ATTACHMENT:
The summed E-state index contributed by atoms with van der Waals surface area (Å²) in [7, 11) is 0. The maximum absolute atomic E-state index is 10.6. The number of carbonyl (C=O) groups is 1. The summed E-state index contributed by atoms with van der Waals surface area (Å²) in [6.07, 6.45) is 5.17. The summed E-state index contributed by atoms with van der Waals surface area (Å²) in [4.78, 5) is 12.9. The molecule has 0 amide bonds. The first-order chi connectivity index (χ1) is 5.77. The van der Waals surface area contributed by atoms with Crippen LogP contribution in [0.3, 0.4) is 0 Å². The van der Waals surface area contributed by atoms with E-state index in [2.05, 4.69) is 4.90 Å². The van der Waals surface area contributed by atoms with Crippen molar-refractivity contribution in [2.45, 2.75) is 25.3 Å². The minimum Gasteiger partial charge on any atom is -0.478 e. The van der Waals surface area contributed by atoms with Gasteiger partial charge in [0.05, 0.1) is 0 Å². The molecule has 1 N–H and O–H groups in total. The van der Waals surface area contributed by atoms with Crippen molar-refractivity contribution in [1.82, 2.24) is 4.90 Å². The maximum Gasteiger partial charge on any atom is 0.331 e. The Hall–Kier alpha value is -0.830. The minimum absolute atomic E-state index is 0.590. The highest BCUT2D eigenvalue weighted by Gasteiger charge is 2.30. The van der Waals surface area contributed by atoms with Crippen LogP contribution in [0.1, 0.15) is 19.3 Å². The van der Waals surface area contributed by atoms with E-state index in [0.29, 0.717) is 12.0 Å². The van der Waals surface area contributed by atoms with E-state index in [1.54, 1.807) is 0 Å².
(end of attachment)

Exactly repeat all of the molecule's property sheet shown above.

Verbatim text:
The summed E-state index contributed by atoms with van der Waals surface area (Å²) in [7, 11) is 0. The maximum absolute atomic E-state index is 10.6. The number of carbonyl (C=O) groups is 1. The summed E-state index contributed by atoms with van der Waals surface area (Å²) in [6.07, 6.45) is 5.17. The summed E-state index contributed by atoms with van der Waals surface area (Å²) in [4.78, 5) is 12.9. The molecule has 0 amide bonds. The first-order chi connectivity index (χ1) is 5.77. The van der Waals surface area contributed by atoms with Crippen LogP contribution in [0.3, 0.4) is 0 Å². The van der Waals surface area contributed by atoms with E-state index in [2.05, 4.69) is 4.90 Å². The van der Waals surface area contributed by atoms with Crippen molar-refractivity contribution in [2.45, 2.75) is 25.3 Å². The minimum Gasteiger partial charge on any atom is -0.478 e. The van der Waals surface area contributed by atoms with Gasteiger partial charge in [0.05, 0.1) is 0 Å². The molecule has 1 N–H and O–H groups in total. The van der Waals surface area contributed by atoms with Crippen molar-refractivity contribution in [1.82, 2.24) is 4.90 Å². The maximum Gasteiger partial charge on any atom is 0.331 e. The Hall–Kier alpha value is -0.830. The minimum absolute atomic E-state index is 0.590. The highest BCUT2D eigenvalue weighted by Gasteiger charge is 2.30. The van der Waals surface area contributed by atoms with Crippen LogP contribution in [0.1, 0.15) is 19.3 Å². The van der Waals surface area contributed by atoms with E-state index in [0.29, 0.717) is 12.0 Å². The van der Waals surface area contributed by atoms with E-state index in [1.54, 1.807) is 0 Å².